Despite knowing the risks to the clients’ financial circumstances, they often avoid discussing financial realities with their children, aiming to maintain their heroic image. This avoidance sets up the next generation for a rude awakening when the financial support unexpectedly ceases.

We advise clients to initiate discussions with their children early, using family meetings as a platform. This conversation, prompted by various catalysts like a recent financial review or life event, should also reinforce the family’s values and expectations.

One impactful framing we’ve seen is the concept of “giving with a warm hand, rather than a cold.” These clients are comfortable spending down their assets during their lifetime, as it allows them to witness the enjoyment of those assets while they’re still here, rather than leaving a lump-sum at their passing. Another valid reason for providing situational financial support is as a bridge during a time when their children may need it the most, rather than having them wait until the parents’ passing.

These are all valid reasons but require the appropriate context and communication so that everyone’s expectations are properly managed. Despite best intentions, the news might be met with mixed reactions, necessitating guidance for the next generation. Including us in these discussions, both as a mediator and an ongoing resource, offers a neutral perspective and helps manage the conversation. By acting as a mediator, we facilitate a constructive dialogue, allowing families to address the situation collaboratively, thereby preserving intergenerational relationships.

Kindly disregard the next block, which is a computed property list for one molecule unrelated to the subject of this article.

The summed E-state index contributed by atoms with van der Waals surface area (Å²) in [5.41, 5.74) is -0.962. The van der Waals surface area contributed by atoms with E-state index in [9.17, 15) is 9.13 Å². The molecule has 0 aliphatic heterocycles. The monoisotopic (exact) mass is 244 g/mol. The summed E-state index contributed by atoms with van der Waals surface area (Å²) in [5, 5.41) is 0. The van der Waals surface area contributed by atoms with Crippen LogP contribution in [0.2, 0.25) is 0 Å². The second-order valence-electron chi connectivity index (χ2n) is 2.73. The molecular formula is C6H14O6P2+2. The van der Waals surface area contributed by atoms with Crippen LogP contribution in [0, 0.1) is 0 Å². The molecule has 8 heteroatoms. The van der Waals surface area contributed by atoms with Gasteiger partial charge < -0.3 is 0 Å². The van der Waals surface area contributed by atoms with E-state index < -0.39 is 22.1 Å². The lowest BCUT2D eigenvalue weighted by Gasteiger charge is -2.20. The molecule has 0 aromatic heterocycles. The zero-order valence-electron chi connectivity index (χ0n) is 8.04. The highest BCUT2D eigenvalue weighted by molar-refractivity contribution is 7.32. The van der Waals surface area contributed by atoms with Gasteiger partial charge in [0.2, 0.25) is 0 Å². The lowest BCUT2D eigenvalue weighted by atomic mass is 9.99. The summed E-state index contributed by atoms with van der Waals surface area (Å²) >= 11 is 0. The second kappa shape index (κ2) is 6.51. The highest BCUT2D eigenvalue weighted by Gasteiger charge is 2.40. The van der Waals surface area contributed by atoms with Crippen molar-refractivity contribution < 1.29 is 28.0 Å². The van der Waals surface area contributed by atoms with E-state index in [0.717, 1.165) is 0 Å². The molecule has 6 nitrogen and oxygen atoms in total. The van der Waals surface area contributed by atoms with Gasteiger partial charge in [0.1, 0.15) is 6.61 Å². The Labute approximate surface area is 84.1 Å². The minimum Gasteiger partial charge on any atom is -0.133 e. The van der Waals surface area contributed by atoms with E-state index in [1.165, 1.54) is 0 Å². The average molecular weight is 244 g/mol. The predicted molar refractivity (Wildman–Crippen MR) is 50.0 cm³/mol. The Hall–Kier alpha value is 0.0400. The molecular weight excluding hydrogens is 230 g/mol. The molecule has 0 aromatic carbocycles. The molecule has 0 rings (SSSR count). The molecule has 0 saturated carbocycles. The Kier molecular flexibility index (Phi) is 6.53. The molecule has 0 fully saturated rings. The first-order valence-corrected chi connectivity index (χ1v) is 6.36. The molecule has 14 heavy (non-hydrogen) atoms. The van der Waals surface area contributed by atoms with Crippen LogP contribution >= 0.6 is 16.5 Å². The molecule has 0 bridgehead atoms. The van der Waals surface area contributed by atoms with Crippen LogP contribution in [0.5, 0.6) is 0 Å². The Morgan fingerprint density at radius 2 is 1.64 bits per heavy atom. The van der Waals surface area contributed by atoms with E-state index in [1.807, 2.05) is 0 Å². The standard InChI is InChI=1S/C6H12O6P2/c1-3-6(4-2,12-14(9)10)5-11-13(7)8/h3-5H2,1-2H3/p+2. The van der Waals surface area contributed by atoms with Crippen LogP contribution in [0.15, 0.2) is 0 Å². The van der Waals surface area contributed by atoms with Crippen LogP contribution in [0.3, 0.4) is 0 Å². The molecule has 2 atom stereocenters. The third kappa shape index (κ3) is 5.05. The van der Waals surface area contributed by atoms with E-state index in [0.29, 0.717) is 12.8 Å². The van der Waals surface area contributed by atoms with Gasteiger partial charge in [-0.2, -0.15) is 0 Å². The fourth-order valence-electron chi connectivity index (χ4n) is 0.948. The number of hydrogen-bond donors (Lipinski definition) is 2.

WSR: How do you conduct the conversation with a client that’s delaying or risking retirement due to the needs or demands of adult children?

Michael Leverty, Found & CEO, Leverty Financial Group
Michael Leverty, Found & CEO, Leverty Financial Group

Leverty: As an advisor guiding clients through the transition from work to retirement, our discussions about supporting adult children during retirement are crucial. Many clients tend to underestimate the financial consequences of assisting their adult children during this phase. They often concentrate solely on their retirement lifestyle expenses, assuming the expenses related to their children are behind them.

When unexpected requests or needs arise from adult children, parents often feel emotionally compelled to offer ongoing support. In such instances, our role as advisors becomes pivotal. We aim to help clients understand and quantify the impact of this support on their original plan. Rather than imposing decisions on our clients, we strive to offer them a thorough comprehension of how such assistance affects their financial strategy. By quantifying the impact, we hope to prepare our clients with the knowledge and resources needed to navigate these difficult financial decisions.

James Miller, Contributing Editor and Research Analyst at Wealth Solutions Report, can be reached at ContributingEd@wealthsolutionsreport.com.